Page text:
Published: 24 May 2021

Genealogies: The Abused Lists Of The Bible

God did not put genealogies in the Bible so that we can calculate the age of the Earth. If God thought it important for us to know the Earth’s age He would have told us in unambiguous terms. So, if they aren’t there so that we can ascertain the various ages of time, what is the purpose of genealogies such as the one in Genesis 5? 

Lacking any clear cut statements in the Bible about the Earth’s age, numerous Bible students have sought to use the genealogies to discover the age of the world. Perhaps the most famous attempt was made by James Ussher in the 17th century. Ussher assumed that there are no gaps in the Bible’s genealogies and that an unbroken line of family generations are recorded from Adam all the way to Jesus. 

Based on the Bible’s genealogies Ussher concluded that the first day of the creation of the Earth was Sunday, 23 October 4004 BC.[1]Theodossiou, E. Th. “The Christian Chronologies of the Creation and the View of Modern Astrophysics.” Astronomical & Astrophysical Transactions 23, no. 1 (February 2004): 78. 

How did the Bible’s original readers use genealogies?

If the reason genealogies were recorded in the Bible was for date calculations, using them to date the Earth would be a legitimate use. However, people in biblical times did not think about genealogies the way modern people do. Our expectations of a genealogy is that it is mainly (if not solely) for the purpose of knowing one’s ancestors. However, the authors of the Bible had different purposes and expectations about genealogies..

Biblical genealogies fall into three main categories according to their purpose: familial, legal–political, and religious. Familial (or domestic) genealogies were primarily concerned with inheritance and privileges of firstborn sons. Legal–political genealogies are primarily centered on claims to a hereditary office, but other examples include establishing ancestry for land organization, territorial groupings, and military service. Religious genealogies were primarily used to establish membership in the Aaronic and Levitical priesthoods.”[2]Millam, John. “The Genesis Genealogies.” Reasons To Believe. https://reasons.org/explore/publications/tnrtb/read/tnrtb/2003/01/01/the-genesis-genealogies, 1-2. (emphasis added)

I would expand Millam’s religious genealogies category to include theological purposes.

Genealogies as theological statements

Before we take a look at the genealogies in Genesis 4-5, let’s use Matthew’s genealogy of Jesus to show how it was used to make a theological claim.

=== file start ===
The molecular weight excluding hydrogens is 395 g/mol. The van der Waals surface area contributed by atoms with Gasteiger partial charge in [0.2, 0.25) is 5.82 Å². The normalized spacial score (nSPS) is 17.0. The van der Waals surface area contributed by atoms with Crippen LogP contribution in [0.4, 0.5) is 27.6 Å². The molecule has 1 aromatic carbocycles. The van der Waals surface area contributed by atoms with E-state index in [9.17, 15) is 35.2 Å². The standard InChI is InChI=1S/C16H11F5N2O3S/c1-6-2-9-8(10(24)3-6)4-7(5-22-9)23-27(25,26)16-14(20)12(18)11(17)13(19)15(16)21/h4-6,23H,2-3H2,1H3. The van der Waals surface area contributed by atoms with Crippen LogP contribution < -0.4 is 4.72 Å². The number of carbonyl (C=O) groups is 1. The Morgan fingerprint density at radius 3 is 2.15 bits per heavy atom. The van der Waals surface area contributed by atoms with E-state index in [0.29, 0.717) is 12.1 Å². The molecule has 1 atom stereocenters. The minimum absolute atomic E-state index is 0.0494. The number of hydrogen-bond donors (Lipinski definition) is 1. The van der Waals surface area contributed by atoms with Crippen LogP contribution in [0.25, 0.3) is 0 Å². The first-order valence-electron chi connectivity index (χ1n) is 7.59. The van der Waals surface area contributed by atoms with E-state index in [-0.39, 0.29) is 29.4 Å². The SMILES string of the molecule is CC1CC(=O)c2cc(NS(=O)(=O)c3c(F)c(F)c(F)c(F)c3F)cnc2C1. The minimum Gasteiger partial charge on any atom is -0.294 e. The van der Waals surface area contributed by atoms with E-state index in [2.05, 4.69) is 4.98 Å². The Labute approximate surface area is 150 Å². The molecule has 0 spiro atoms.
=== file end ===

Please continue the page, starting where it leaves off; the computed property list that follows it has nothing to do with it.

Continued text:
“The book of the genealogy of Jesus Christ, the son of David, the son of Abraham.” (Matt. 1:1 ESV)

From the very beginning of his gospel, Matthew uses an abbreviated genealogy to show that Jesus fulfilled two very important Old Testament promises. As a descendant of David, Jesus is portrayed as the rightful heir to David’s throne and the fulfillment of the Davidic Covenant of 2 Sam 7. By linking Jesus to Abraham, Matthew is claiming that Jesus is one who will begin the restoration of all things to God. This is a reminder of God’s promise that all the nations of the Earth would be blessed through Abraham’s offspring (Gen 12). 

Matthew goes on to list some of Jesus’s ancestors, but he intentionally leaves out multiple generations. In a future blog series we’ll investigate the challenges of understanding Bible genealogies, but for now you might want to take a look at this article on the Bible Project website which has some very interesting observations about why Matthew didn’t provide a complete genealogy. 

The bottom line is that we must evaluate each and every genealogy we encounter in the Bible to determine why God had the human author record it for us. We have to ask ourselves what the genealogies are trying to tell us. If we only see genealogies as a means of dating historical events, we will miss the real reason the author put them in the Bible.

The genealogies of Genesis 4-5 are making theological statements!

Context matters! To understand what is going on in Genesis 5, we must look at the context of the previous chapter. Genesis 4 gives us a glimpse of Cain’s family beginning with Cain who is a murderer and ends with Lamech who vows murderous vengeance on anyone who crosses him. In fact he brags to his wives how he had killed a man who had wounded him (Gen 4:23).